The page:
With the Squamish Oceanfront Development Corporation (SODC) rapidly running out of money, fear and rumour is surfacing throughout the community as to the future of the Oceanfront and the legitimacy of the district’s Create the Oceanfront planning process.
An arms-length body of the district, SODC is comprised of several board members, all of whom oversee the day-to-day operations of the peninsula. Daily costs of running those lands are about $2,000, and it’s likely SODC will be approaching council for renewed funding come the new year. Councillor Patricia Heintzman expects the board to present a number of options, one of which could be the sale of certain land parcels.
“Technically,” said Heintzman, “the city can go out and borrow money to get them through this crisis. So, technically, we could continue as we are now.”
At issue is language, specifically the semantics of terms like marine industry, light industry and heavy industry. Council candidate Alan Forsythe is cautioning the electorate from voting in candidates he views as favourable to heavy industry. Forsythe, a writer with Squamish Online , points to a recent all-candidates debate, in which his publisher asked candidates where they stood on the issue of establishing heavy industry on SODC lands.
“In the all-candidates meeting, when asked what they’d like to see on the Oceanfront, there were four candidates that were very consistent and almost identical in their response in saying they support marine industry. So, what does that mean? They haven’t been very clear; they haven’t been very forthcoming on offering specifics; and Doug Race particularly did not say no to heavy industry.”
Race, who sits on the SODC board, told Pique that the line between heavy and light industry is vague. An avid sailor, he said he sees promise for industries that hinge on boat culture, things like repair shops, boat builders and other such services.
“The most likely things to go down there are not anything like what was down there,” said Race, referring to the peninsula’s distinctively heavy industrial past. “We’re not talking about anything like that. What we’re talking about trying to do — and it’s not definite, and there’s no shift in policy at the SODC board — what we’re trying to do is get marine-based activity going.”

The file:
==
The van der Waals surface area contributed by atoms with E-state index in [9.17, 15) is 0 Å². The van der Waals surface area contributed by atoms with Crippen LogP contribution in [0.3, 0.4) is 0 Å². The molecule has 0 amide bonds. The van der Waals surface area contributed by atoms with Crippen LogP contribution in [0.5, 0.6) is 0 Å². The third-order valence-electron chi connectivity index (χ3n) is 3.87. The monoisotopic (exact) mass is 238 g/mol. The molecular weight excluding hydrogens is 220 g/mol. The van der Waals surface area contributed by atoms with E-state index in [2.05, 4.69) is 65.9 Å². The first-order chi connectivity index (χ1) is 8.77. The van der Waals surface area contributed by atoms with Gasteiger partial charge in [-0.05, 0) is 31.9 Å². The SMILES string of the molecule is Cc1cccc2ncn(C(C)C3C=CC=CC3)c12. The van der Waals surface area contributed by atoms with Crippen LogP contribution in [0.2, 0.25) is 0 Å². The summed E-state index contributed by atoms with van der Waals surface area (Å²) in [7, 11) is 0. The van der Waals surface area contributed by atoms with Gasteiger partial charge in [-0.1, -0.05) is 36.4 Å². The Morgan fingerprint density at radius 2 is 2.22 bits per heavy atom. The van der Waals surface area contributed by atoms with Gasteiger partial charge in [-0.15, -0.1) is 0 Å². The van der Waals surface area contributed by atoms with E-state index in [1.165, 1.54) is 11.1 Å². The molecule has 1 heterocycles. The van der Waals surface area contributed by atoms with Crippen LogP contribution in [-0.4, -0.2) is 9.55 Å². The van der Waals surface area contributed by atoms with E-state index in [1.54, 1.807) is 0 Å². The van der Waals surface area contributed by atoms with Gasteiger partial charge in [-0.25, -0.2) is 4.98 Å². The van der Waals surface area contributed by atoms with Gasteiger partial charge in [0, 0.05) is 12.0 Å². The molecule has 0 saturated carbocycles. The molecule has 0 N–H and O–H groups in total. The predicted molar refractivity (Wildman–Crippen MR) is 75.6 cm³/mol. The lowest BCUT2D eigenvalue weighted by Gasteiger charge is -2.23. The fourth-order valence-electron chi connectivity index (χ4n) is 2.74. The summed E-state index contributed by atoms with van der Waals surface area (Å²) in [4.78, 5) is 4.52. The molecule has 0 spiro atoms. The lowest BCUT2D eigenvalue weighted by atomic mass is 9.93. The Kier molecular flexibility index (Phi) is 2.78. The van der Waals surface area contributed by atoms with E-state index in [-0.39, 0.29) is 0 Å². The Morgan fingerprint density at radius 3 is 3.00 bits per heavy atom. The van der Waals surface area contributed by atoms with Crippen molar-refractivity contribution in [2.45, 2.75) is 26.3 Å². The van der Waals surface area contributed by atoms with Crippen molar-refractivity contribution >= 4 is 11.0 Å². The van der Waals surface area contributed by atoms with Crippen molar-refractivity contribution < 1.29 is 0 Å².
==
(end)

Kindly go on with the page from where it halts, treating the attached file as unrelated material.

Race added that his vision for the Oceanfront is something like Granville Island, as opposed to Nanaimo. “Whatever goes down there has to fit. It has to fit with the ambience.
“And I don’t want to rule out a specific business. If something came along and happened to be zoned industrial and not commercial, but happened to be a good fit, it would be considered.”
Forsythe fears a deep-sea port. He said years of planning — from the long ago charette to the current process — have called for very different uses, such as civic and green space, mixed use residential, commercial enterprise.
“It seems to me it should be easy for most of the candidates to get behind that,” he said. “It’s clear the direction that most Squamish residents want to go. So I wonder the hesitation on Doug’s part in saying no to heavy industry, and, furthermore, I wonder what marine industry means to those people who are advocating for marine industry.”
At least once this summer, SODC chair Tom Bruusgaard was quoted in local media dismissing heavy industry, specifically steal fabrication. In a recent interview with Pique , he presented a slightly different position.
“Let’s put it this way,” he said. “The official version is that we are willing to look at anything, but the people in Squamish have made it clear. They do not want to see heavy industry. But you never know. Things may change. If you follow the public workshops lately, job creation or employment lands is considered very important, and I don’t know if — the initial feeling that was expressed in the charette — whether it will hold or not. It certainly is a different time.”
Anti-industry types might find solace across the Strait of Georgia. In Victoria, Dockside Green is an oceanfront development enjoying high esteem. According to Heintzman, the city called for proposals from developers, but reserved the right to appoint a partner. When lands were sold, they were relinquished under the auspices of a memorandum of understanding that set out conditions and requirements. The same thing, she said, could be done in Squamish.